The purpose of this site is to share and preserve knowledge regarding the rich history of Wisconsin's brewing legacy.
Featured Brewery: Falk (1856 - 1892) WANTED:
Pre 1960's Brewery Items
Cans, Glasses, Signs Trays, Related Artifacts
Buying : Single Items-Collections
Please contribute your input:
If you have photo's of old Wisconsin breweries, or your own breweriana that you'd like to share (anonymously if desired) please e-mail a copy to:
We're also interested in the content of any old brewery history brochures that you may have to fill in the gaps of our brewery database.
Thanks and enjoy your collecting,
A Great Name in Wisconsin Brewing History
Today's Falk corporation was acquired in 2005 is now a brand of Rexnord LLC. Falk's former motto was "A Good Name in Industry". After researching this brewery for years I can't help but conclude that the early brewing industry held the Falk name with similar regard. The Falk family's entrepreneurial, successful beginnings in early Milwaukee brewing history laid the foundation for a repeat success in the creation one of the Nation's top gear manufacturers. Falk maintains small a display of breweriana in it's office these days, in remembrance to its brewing heritage. In 2006 Rexnord celebrated Falk's 150th anniversary. At the company picnic replicas of a pre-prohibition Falk beer glass were produced and given to employees, including fine presentation boxes for each glass. (This glass is common to find today and denoted by the "Rexnord" etched on it's foot). Today not much remains of the brewery, two fires and over 160 years have left little evidence.
Breweriana from this brewery is indeed rare, few examples are known. One of the evaluations of Falk's assets prior to its merger with Pabst indicates about $7000.00 worth of signs, I'm not alone when I wonder what happened to those assets. However on the south fringe of Milwaukee's Menomonee Valley, and the Rexnord Corporation's current site, stands the remains of the old Falk, Jung and Borchert site. The storage building and a modified portion of the original stables remain. Both continue to stand, but with significant defects such as collapsed roofs. The site most recently supported a upstart Church as part of the Menomonee Valley resurgence, and prior to that a salvage and recycling businesses. One of the last lithographs of the brewery depicts the current building, labeled Storage Vaults. Upon examination you notice an ornate brick frieze and cornice at the top, as well as window placements (most bricked in now), the stone foundation and other visual clues match today's remaining structure. Each window original window arch has it's own keystone. The stables building floor is partially filled in, perhaps up to 3-6ft of fill before the current cement floor was poured, the entries once stood taller, and bricked in arches of ~2ft exist in several places where the walls meet the ground, indicating a lower level, depicted in the old litho's remains buried. It is no coincidence that the largest structure, the vault building has stood the test of time. Rebuilt after an 1889 fire, Falk employed H. C. Koch & Company, the architects of Milwaukee's current city hall. The 146 year old building was designed to be fireproof, and the walls and foundation are enormous, at least three or more feet thick at the base, and approximately 5 stories in height. With cement ceiliings/floors supporting up to 5 stories of flooring in places it reminds one of a cement bunker, yet with cathedral ceilings. Inside the structure one finds a great room (approximately 100ft X 50ft X 70ft), and storage rooms with curved, 20ft high ceilings. A year 2000 aerial photograph also shows the eight round cupolas on top the nearby stables, also depicted in the lithograph. The older pre-1888 design exists in the early lithograph pictured above, but one can also see the same stables that exist today and in last lithograph. This site's age is further confirmed by the 1870 cornerstone in the base of the existing structure. Recent attemps by thieves have been made to revmove the cornerstone. In both lithographs one can clearly see the northward expansion of the operation into the valley, over the Menomonee river towards the current Falk grounds. >>>read the Falk history here>>>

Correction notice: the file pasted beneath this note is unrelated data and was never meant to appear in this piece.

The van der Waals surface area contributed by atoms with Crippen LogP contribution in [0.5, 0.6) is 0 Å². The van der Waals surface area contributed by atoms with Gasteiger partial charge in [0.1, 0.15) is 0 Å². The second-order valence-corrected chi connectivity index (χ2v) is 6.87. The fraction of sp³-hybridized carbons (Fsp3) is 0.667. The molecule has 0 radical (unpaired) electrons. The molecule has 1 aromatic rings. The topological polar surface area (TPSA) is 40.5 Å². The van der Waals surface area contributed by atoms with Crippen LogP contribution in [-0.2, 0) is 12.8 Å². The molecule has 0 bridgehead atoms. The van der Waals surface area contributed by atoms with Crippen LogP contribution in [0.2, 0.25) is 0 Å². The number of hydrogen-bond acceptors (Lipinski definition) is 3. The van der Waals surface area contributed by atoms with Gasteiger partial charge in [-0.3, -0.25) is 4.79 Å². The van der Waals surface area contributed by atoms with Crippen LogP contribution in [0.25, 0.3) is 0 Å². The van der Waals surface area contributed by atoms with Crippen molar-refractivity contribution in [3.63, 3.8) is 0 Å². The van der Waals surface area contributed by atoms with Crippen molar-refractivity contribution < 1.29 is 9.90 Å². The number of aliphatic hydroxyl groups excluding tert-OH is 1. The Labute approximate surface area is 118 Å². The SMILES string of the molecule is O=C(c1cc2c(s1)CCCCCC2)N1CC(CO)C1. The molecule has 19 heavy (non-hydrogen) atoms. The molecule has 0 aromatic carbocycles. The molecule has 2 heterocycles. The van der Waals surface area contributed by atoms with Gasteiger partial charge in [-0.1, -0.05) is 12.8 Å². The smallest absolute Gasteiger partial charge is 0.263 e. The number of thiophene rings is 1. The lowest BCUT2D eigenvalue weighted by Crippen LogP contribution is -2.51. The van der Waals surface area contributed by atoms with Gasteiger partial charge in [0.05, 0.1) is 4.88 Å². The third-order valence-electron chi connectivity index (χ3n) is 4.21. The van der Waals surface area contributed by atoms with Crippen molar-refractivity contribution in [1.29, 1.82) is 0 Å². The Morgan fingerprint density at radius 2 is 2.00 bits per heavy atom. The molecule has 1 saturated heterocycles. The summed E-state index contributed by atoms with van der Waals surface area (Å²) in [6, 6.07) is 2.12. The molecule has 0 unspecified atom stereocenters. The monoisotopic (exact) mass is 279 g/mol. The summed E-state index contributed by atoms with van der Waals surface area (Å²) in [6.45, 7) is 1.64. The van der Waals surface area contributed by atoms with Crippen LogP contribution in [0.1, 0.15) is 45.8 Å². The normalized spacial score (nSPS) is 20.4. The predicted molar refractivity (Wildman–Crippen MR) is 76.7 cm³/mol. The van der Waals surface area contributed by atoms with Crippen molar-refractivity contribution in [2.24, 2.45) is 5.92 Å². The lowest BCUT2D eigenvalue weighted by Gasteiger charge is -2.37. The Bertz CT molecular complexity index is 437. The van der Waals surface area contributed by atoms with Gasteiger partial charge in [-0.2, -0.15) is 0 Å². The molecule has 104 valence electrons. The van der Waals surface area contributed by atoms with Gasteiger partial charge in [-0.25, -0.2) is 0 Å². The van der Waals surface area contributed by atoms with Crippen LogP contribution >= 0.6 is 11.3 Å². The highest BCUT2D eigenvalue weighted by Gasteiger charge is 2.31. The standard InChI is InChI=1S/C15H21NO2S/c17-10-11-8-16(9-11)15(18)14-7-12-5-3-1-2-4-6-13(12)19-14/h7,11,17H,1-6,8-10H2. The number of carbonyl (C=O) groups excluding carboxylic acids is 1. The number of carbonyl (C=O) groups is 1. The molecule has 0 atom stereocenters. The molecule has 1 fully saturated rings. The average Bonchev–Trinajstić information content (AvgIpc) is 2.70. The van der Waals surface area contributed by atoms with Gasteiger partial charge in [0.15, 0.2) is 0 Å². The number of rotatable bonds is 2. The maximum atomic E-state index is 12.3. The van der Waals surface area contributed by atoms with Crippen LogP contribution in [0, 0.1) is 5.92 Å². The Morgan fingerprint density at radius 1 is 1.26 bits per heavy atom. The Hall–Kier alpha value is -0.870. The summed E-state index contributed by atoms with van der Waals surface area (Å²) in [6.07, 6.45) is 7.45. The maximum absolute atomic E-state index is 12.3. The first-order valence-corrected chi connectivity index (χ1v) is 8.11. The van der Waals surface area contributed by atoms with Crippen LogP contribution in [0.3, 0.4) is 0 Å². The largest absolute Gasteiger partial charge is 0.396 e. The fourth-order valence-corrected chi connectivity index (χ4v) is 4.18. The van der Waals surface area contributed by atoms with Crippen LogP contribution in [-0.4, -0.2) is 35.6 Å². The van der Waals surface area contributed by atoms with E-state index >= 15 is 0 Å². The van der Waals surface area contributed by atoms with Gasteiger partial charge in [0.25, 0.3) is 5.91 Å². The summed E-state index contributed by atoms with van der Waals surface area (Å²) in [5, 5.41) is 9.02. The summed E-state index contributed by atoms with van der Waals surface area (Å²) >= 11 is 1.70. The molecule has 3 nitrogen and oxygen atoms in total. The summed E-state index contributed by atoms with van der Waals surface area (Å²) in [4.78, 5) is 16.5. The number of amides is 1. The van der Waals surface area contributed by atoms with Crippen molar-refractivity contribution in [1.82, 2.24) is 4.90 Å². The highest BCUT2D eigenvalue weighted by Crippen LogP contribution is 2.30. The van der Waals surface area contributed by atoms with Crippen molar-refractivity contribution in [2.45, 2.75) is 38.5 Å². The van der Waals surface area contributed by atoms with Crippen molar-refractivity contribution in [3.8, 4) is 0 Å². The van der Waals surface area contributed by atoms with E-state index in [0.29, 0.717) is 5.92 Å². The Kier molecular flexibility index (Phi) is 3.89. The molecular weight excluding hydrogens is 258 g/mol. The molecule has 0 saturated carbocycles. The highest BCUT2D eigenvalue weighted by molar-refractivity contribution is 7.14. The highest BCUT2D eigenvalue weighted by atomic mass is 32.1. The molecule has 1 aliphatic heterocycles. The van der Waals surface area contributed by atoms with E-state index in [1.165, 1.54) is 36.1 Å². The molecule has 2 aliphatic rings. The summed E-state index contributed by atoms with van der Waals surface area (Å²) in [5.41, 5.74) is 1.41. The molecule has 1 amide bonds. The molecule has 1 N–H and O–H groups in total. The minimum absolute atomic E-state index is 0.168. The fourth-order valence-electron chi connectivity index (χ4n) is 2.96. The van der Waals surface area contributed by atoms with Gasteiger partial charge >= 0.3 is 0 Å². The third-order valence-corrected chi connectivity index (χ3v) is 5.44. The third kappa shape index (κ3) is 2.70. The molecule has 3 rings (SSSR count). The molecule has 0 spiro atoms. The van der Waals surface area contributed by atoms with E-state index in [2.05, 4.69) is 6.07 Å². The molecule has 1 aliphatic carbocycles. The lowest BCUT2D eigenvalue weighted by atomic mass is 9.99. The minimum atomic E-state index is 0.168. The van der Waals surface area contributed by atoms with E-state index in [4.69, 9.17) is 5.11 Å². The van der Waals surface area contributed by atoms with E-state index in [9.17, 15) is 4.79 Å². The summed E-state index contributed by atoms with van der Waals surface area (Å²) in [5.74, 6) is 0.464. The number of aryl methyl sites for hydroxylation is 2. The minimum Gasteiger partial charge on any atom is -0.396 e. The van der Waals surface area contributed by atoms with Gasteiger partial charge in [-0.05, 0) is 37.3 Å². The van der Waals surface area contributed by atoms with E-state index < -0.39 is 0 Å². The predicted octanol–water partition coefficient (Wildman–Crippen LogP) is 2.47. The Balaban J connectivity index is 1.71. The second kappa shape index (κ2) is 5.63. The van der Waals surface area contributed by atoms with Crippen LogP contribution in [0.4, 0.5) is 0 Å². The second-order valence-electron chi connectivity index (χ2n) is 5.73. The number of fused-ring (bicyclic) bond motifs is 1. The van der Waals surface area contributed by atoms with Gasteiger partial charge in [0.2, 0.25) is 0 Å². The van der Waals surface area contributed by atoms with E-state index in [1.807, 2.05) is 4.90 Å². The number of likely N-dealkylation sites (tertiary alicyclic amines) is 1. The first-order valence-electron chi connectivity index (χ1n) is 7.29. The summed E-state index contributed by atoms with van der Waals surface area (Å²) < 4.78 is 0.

Early trade cards document Falk's bottling exports in Denver, Mexico, New Orleans, San Francisco, St. Louis, and no doubt more locations remain undiscovered.